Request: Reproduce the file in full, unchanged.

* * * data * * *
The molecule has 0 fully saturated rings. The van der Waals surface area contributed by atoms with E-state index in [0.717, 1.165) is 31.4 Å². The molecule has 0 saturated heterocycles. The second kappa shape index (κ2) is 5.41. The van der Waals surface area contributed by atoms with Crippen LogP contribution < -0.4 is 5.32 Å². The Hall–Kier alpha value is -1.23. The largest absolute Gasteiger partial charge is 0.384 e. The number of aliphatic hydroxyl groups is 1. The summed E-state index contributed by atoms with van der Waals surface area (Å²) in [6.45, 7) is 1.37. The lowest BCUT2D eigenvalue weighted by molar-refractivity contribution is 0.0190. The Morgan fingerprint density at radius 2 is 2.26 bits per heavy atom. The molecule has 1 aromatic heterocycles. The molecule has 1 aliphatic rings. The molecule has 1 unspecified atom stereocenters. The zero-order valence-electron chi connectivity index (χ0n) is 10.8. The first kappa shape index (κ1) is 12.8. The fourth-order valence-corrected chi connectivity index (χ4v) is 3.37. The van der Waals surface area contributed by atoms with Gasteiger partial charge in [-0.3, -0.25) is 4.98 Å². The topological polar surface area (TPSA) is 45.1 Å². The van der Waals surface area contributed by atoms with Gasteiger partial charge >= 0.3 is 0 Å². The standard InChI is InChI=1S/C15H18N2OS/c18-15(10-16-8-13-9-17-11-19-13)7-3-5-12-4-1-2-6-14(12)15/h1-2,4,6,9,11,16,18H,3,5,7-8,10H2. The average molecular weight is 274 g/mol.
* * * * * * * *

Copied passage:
The molecule has 0 fully saturated rings. The van der Waals surface area contributed by atoms with E-state index in [0.717, 1.165) is 31.4 Å². The molecule has 0 saturated heterocycles. The second kappa shape index (κ2) is 5.41. The van der Waals surface area contributed by atoms with Crippen LogP contribution < -0.4 is 5.32 Å². The Hall–Kier alpha value is -1.23. The largest absolute Gasteiger partial charge is 0.384 e. The number of aliphatic hydroxyl groups is 1. The summed E-state index contributed by atoms with van der Waals surface area (Å²) in [6.45, 7) is 1.37. The lowest BCUT2D eigenvalue weighted by molar-refractivity contribution is 0.0190. The Morgan fingerprint density at radius 2 is 2.26 bits per heavy atom. The molecule has 1 aromatic heterocycles. The molecule has 1 aliphatic rings. The molecule has 1 unspecified atom stereocenters. The zero-order valence-electron chi connectivity index (χ0n) is 10.8. The first kappa shape index (κ1) is 12.8. The fourth-order valence-corrected chi connectivity index (χ4v) is 3.37. The van der Waals surface area contributed by atoms with Gasteiger partial charge in [-0.3, -0.25) is 4.98 Å². The topological polar surface area (TPSA) is 45.1 Å². The van der Waals surface area contributed by atoms with Gasteiger partial charge >= 0.3 is 0 Å². The standard InChI is InChI=1S/C15H18N2OS/c18-15(10-16-8-13-9-17-11-19-13)7-3-5-12-4-1-2-6-14(12)15/h1-2,4,6,9,11,16,18H,3,5,7-8,10H2. The average molecular weight is 274 g/mol.